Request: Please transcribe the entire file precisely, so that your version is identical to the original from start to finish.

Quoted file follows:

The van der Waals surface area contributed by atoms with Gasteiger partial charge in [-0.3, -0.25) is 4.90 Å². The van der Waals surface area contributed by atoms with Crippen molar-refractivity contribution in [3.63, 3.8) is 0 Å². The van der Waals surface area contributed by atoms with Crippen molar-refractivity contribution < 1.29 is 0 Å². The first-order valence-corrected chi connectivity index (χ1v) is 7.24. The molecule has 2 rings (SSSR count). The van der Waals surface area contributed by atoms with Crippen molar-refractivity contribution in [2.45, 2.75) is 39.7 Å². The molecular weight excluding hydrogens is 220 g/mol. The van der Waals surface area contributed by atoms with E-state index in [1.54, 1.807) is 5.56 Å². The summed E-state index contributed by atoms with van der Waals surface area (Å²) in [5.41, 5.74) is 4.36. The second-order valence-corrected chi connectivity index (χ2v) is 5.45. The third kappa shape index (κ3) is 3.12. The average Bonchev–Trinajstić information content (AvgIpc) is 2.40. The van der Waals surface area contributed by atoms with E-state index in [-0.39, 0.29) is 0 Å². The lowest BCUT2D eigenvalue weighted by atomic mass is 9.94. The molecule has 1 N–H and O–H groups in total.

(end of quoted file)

The van der Waals surface area contributed by atoms with Gasteiger partial charge in [-0.3, -0.25) is 4.90 Å². The van der Waals surface area contributed by atoms with Crippen molar-refractivity contribution in [3.63, 3.8) is 0 Å². The van der Waals surface area contributed by atoms with Crippen molar-refractivity contribution < 1.29 is 0 Å². The first-order valence-corrected chi connectivity index (χ1v) is 7.24. The molecule has 2 rings (SSSR count). The van der Waals surface area contributed by atoms with Crippen molar-refractivity contribution in [2.45, 2.75) is 39.7 Å². The molecular weight excluding hydrogens is 220 g/mol. The van der Waals surface area contributed by atoms with E-state index in [1.54, 1.807) is 5.56 Å². The summed E-state index contributed by atoms with van der Waals surface area (Å²) in [5.41, 5.74) is 4.36. The second-order valence-corrected chi connectivity index (χ2v) is 5.45. The third kappa shape index (κ3) is 3.12. The average Bonchev–Trinajstić information content (AvgIpc) is 2.40. The van der Waals surface area contributed by atoms with E-state index in [-0.39, 0.29) is 0 Å². The lowest BCUT2D eigenvalue weighted by atomic mass is 9.94. The molecule has 1 N–H and O–H groups in total.